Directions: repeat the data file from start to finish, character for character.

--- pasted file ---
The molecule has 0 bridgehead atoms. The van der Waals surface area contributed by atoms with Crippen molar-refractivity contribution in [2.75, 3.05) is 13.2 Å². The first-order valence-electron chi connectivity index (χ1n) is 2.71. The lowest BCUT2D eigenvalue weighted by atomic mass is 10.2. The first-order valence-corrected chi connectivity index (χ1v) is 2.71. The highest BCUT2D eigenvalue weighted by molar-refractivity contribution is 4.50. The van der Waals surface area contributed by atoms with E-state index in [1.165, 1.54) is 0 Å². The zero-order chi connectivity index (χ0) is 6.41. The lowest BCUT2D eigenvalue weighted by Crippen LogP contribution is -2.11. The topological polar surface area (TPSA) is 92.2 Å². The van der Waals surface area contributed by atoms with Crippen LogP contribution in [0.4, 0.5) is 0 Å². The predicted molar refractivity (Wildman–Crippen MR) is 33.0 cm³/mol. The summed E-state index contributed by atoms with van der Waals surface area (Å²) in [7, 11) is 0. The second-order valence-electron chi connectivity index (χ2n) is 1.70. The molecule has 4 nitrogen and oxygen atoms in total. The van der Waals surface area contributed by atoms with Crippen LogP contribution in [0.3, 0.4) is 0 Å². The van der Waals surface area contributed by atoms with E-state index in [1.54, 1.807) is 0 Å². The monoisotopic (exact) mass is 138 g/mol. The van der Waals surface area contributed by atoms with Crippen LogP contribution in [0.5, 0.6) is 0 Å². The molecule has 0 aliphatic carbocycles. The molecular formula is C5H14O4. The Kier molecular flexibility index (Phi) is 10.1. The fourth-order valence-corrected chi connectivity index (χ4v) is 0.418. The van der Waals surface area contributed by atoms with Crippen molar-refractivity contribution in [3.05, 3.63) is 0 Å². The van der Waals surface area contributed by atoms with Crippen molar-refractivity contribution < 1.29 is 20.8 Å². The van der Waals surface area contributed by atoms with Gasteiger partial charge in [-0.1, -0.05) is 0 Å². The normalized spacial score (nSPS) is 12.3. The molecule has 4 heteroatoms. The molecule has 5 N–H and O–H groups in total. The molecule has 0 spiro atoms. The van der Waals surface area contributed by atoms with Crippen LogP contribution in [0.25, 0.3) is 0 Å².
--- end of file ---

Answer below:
The molecule has 0 bridgehead atoms. The van der Waals surface area contributed by atoms with Crippen molar-refractivity contribution in [2.75, 3.05) is 13.2 Å². The first-order valence-electron chi connectivity index (χ1n) is 2.71. The lowest BCUT2D eigenvalue weighted by atomic mass is 10.2. The first-order valence-corrected chi connectivity index (χ1v) is 2.71. The highest BCUT2D eigenvalue weighted by molar-refractivity contribution is 4.50. The van der Waals surface area contributed by atoms with E-state index in [1.165, 1.54) is 0 Å². The zero-order chi connectivity index (χ0) is 6.41. The lowest BCUT2D eigenvalue weighted by Crippen LogP contribution is -2.11. The topological polar surface area (TPSA) is 92.2 Å². The van der Waals surface area contributed by atoms with Crippen LogP contribution in [0.4, 0.5) is 0 Å². The predicted molar refractivity (Wildman–Crippen MR) is 33.0 cm³/mol. The summed E-state index contributed by atoms with van der Waals surface area (Å²) in [7, 11) is 0. The second-order valence-electron chi connectivity index (χ2n) is 1.70. The molecule has 4 nitrogen and oxygen atoms in total. The van der Waals surface area contributed by atoms with Crippen LogP contribution in [0.3, 0.4) is 0 Å². The van der Waals surface area contributed by atoms with E-state index in [1.54, 1.807) is 0 Å². The monoisotopic (exact) mass is 138 g/mol. The van der Waals surface area contributed by atoms with Crippen LogP contribution in [0.5, 0.6) is 0 Å². The molecule has 0 aliphatic carbocycles. The molecular formula is C5H14O4. The Kier molecular flexibility index (Phi) is 10.1. The fourth-order valence-corrected chi connectivity index (χ4v) is 0.418. The van der Waals surface area contributed by atoms with Crippen molar-refractivity contribution in [3.05, 3.63) is 0 Å². The van der Waals surface area contributed by atoms with Crippen molar-refractivity contribution < 1.29 is 20.8 Å². The van der Waals surface area contributed by atoms with Gasteiger partial charge in [-0.1, -0.05) is 0 Å². The normalized spacial score (nSPS) is 12.3. The molecule has 4 heteroatoms. The molecule has 5 N–H and O–H groups in total. The molecule has 0 spiro atoms. The van der Waals surface area contributed by atoms with Crippen LogP contribution in [0.25, 0.3) is 0 Å².